The following a priori estimate is the key to the proof of Theorem 1.
Lemma 1
There existsK>0such that for all\lambda \in [0,1]andu\in Xsatisfyingu=\lambda F(u)we have\parallel u\parallel <K.
Proof
Assume via contradiction that there exist {u}_{n}\in X, {\lambda}_{n}\in [0,1] (n\in \mathbb{N}) such that \parallel {u}_{n}\parallel \ge n and
This is equivalent to
Set {v}_{n}:=\frac{{u}_{n}}{\parallel {u}_{n}\parallel}. Then {v}_{n}\in X; \parallel {v}_{n}\parallel =1, satisfy
This is equivalent to the integral equation
Since {v}_{n}(s)\le 1, \frac{f(s,{u}_{n}(s))}{\parallel {u}_{n}\parallel}\to 0, uniformly with respect to s\in [0,T], \frac{{I}_{j}({u}_{n}({t}_{j}))}{\parallel {u}_{n}\parallel}\to 0, j=1,2,\dots ,p, by similar argument as above, the family \{{v}_{n}\} is equicontinuous in BC({J}^{\prime}) and for each t\in {J}^{\prime} the set \{{v}_{n}(t)\} is bounded. It follows from ArzelaAscoli’s theorem that \{{v}_{n}\} is relatively compact in BC({J}^{\prime}) and hence also in X.
Passing to subsequences, if necessary, we may assume that there exist v\in X and \lambda \in [0,1] such that {v}_{n}\to v in X, {\lambda}_{n}\to \lambda. Taking the limit for n\to \mathrm{\infty} in (20) we get
or equivalently
If \lambda \ne 1 then (21) has only a trivial solution (see (i)). But this contradicts \parallel v\parallel =1! Hence, \lambda =1 and v\in X solves
i.e.,
where c>0 is such that \parallel v\parallel =1.
Consider first the case v(t)=+c\cdot {e}^{{\int}_{0}^{t}a(\tau )\phantom{\rule{0.2em}{0ex}}\mathrm{d}\tau}>0 in J. Since {v}_{n}\to v in X (i.e., uniformly in J) we have {u}_{n}(t)\to +\mathrm{\infty} as n\to \mathrm{\infty} uniformly in J. Multiply the equation in (19) by {e}^{{\int}_{0}^{t}a(\tau )\phantom{\rule{0.2em}{0ex}}\mathrm{d}\tau}, integrate over J and perform the integration by parts in the first integral to get
Since
we arrive at
Recall that {u}_{n}(t)\to +\mathrm{\infty} uniformly in J. In particular, we have also {u}_{n}({t}_{j})\to +\mathrm{\infty}, j=1,2,\dots ,p. These facts together with (22), boundedness of f, and the Lebesgue dominated convergence theorem yield
a contradiction with (3).
Similarly, if v(t)=c\cdot {e}^{{\int}_{0}^{t}a(\tau )\phantom{\rule{0.2em}{0ex}}\mathrm{d}\tau}<0 in J, we arrive at a contradiction with (4). □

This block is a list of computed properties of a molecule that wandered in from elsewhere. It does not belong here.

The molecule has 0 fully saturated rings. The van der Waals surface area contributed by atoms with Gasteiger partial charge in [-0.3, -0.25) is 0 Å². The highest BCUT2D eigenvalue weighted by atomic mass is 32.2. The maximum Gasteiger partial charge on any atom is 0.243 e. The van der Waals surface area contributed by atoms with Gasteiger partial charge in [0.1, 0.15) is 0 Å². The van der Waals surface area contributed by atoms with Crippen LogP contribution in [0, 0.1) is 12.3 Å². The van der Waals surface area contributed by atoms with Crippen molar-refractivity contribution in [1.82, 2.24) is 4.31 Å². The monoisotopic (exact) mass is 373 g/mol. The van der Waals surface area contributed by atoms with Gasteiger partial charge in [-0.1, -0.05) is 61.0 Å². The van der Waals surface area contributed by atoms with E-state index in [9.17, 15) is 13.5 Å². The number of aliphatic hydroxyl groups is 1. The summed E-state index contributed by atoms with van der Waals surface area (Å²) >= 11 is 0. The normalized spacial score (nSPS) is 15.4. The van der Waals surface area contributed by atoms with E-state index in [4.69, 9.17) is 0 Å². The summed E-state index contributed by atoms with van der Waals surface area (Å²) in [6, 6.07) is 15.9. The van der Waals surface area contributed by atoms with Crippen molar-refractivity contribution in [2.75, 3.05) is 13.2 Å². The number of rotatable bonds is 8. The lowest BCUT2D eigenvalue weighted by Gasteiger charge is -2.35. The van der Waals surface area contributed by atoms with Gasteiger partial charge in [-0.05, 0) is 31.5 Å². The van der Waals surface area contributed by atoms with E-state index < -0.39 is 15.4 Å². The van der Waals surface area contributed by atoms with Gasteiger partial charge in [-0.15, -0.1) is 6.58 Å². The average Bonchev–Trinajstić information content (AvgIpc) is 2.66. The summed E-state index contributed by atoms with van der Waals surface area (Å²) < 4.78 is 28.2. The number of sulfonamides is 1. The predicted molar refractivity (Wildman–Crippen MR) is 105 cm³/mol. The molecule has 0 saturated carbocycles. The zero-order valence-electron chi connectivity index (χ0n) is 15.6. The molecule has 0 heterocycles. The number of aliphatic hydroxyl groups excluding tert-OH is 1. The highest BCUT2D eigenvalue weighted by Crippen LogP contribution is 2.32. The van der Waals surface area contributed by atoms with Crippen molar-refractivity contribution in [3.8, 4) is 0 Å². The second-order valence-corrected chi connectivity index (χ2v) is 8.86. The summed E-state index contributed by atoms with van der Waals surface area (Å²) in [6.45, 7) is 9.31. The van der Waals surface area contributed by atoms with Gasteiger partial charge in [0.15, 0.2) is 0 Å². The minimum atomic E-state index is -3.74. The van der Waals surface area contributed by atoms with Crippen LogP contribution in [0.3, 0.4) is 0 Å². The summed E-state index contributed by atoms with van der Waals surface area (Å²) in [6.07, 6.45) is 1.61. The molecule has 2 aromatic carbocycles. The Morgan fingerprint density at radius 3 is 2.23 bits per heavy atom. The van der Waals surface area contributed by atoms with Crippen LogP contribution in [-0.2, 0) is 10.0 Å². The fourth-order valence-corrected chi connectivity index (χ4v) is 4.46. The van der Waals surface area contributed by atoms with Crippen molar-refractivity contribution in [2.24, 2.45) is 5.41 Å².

Compactness of F, Lemma 1 and the Schaeffer fixed point theorem (see [20], Example 5.8.4]) imply that (1), (2) has a solution provided that (3) and (4) hold true. Choosing \delta <0 at the beginning of the proof, we get the existence result provided that (5) and (6) hold.
The proof of Theorem 1 is finished.
Let f=f(t,s) be independent of s, that is, f(t,s)=f(t), t\in J, s\in \mathbb{R}. Then f(t)={f}_{+}(t)={f}_{}(t) and (3), (4) reduces to (7). Hence the linear problem (16) with nonlinear impulses (2) has a solution provided that (7) holds.
We prove that condition (7) is also necessary under assumption (8). Indeed, let u be a solution of (16), (2). Multiply the equation in (16) by {e}^{{\int}_{0}^{t}a(\tau )\phantom{\rule{0.2em}{0ex}}\mathrm{d}\tau} and integrate over J with respect to t:
Integrating by parts the first integral we get
Evaluating the sum on the lefthand side as above, we arrive at
Inequality (7) follows immediately from (23) provided that (8) holds true. The proof of Corollary 1 is finished.
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Acknowledgements
This research was supported by the Grant 1300863S of the Grant Agency of Czech Republic and by the European Regional Development Fund (ERDF), project ‘NTIS  New Technologies for the Information Society’, European Centre of Excellence, CZ.1.05/1.1.00/02.0090.
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Drábek, P., Langerová, M. First order periodic problem at resonance with nonlinear impulses. Bound Value Probl 2014, 186 (2014). https://doi.org/10.1186/s1366101401863
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DOI: https://doi.org/10.1186/s1366101401863